Shilpa GuptaFor, in your tongue I cannot hide, 2017-2018
For, in your tongue I cannot hide is based on poets from around the world who have been imprisoned for their words. For centuries language has always been a key tool of political power and control. This systemic hijacking of language for political goals bas been consistently countered by poets who have exploited its subversive potential to counter state-driven narratives. Yet the result of taking a stance against the state and its use of language for profiling, segregating and creating hierarchies, has meant imprisonment and persecution to poets across history. The work is the result of Shilpa Gupta's research into poets who have been jailed but whose work cannot be silenced. Each book on the shelf is made of gunmetal and has inscribed on it a poem of resistance
Callum InnesExposed Painting Quinacridone Gold, 2020
Exposed Painting Quinacridone Gold perfectly exemplifies the inherent process of painting and un-painting behind Callum Innes’ work, where the play between additive and subtractive processes means that the potential for uncertainty is ever present within a rigorous visual language. The element of time is also inscribed in these paintings; from the time involved in the different processes of their making, to the visible traces of those processes, the artist has described his work as ‘freezing a moment in time’. Although process is central to Innes’ aesthetic it is never an end in itself, rather it serves to heighten the luminous effect he achieves.
Callum Innes made Exposed Painting Quinacridone Gold during lockdown in his Oslo studio: quivering layers of paint partly dissolved in turpentine, exposing strata of colour and tone, suggesting a dark, closed room by lamplight, a mysterious blackness with glimmers of hope, also the fragility of skin.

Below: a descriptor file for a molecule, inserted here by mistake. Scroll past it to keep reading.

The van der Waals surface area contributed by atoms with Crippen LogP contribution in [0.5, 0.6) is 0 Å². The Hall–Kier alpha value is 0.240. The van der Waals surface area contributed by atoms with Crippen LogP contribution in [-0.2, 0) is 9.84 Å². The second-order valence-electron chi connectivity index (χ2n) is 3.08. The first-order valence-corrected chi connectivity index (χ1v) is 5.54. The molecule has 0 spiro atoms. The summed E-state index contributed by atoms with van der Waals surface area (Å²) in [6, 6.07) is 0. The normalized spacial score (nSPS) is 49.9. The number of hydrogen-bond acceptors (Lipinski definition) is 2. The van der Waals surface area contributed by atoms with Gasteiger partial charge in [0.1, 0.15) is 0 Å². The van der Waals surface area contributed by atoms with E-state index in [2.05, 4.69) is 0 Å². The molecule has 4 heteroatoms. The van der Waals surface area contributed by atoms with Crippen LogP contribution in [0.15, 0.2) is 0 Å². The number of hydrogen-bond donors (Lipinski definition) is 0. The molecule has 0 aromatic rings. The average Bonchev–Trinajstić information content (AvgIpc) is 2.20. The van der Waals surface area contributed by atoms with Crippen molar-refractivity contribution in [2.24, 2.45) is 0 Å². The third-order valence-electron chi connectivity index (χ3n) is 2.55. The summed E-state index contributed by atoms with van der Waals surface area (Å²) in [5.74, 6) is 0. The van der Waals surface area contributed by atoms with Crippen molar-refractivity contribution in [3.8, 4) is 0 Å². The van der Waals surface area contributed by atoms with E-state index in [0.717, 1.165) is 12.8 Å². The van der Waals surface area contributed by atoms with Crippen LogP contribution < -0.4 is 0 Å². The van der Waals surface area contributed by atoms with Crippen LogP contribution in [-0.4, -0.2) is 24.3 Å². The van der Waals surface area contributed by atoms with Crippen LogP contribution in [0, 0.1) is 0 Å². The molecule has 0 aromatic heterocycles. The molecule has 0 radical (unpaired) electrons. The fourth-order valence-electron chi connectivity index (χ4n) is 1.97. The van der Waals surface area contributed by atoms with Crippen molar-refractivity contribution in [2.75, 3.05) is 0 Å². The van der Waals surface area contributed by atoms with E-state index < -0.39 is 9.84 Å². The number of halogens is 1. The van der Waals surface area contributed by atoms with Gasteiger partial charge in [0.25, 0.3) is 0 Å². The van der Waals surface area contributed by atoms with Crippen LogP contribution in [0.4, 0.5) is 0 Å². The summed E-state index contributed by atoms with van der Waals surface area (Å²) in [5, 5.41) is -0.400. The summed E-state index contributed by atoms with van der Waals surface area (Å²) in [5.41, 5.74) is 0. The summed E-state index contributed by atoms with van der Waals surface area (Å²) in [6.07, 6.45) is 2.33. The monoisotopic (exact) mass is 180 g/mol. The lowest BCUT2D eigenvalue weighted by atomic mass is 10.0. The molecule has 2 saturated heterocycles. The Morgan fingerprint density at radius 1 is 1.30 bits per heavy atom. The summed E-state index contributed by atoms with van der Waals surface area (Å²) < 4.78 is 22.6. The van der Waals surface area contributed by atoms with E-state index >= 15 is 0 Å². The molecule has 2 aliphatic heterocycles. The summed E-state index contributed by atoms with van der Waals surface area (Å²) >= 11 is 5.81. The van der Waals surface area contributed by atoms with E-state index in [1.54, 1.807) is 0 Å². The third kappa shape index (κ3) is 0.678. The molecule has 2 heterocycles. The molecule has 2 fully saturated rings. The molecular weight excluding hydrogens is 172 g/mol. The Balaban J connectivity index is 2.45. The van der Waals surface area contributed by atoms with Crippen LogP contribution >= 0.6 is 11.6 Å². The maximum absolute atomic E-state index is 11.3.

John RiddyLondon (Peckham), 2019
London (Peckham) belongs to a series consisting of large-scale colour photographs of London. These pieces depict the evidence of historical progress etched on structures that surround us. This has been a recurrent preoccupation for Riddy and it is closely related to his long-standing determination to make photographs which chime with everyday urban experience. ‘For me photography is still more interesting when it resonates with what we know. The more every day the subject, the greater the complexity when it is transformed within the medium. I think the after-image is more compelling and the work more durable when it resonates with what we think of as shared experience.’ –John Riddy.
Nancy SperoGoddess and Dancing Figures, 1985
Throughout the five decades of her radical career the American artist and activist Nancy Spero (1926-2009) placed the lived female experience at the heart of her practice. She challenged aesthetic and political orthodoxies, abandoning figurative painting in the 1960s in reaction to the horrors of the Vietnam War. In the 1980s Spero began using handprint figures directly on paper turning her own drawings as well as visual material she acquired from books and newspapers, into photoengraved zinc plates from which she could handprint multiple impressions.
In Goddess and Dancing Figures there are variations on the imprint, resulting from different pressure of the artist’s hand used to transfer the image to the surface, the angling of the plate and the amount of ink used. The closely grouped repetitions of the backing figures lend a sense of both pictorial depth and an expression of community. These ‘dancing figures’ are from ancient indigenous Australian art with the same elongated figure repeated six times at varying pressures, and just the torso of another such figure appearing on the right. In the foreground a triumphant ‘Goddess’ figure raises her arms above her head as if about to perform an incantation.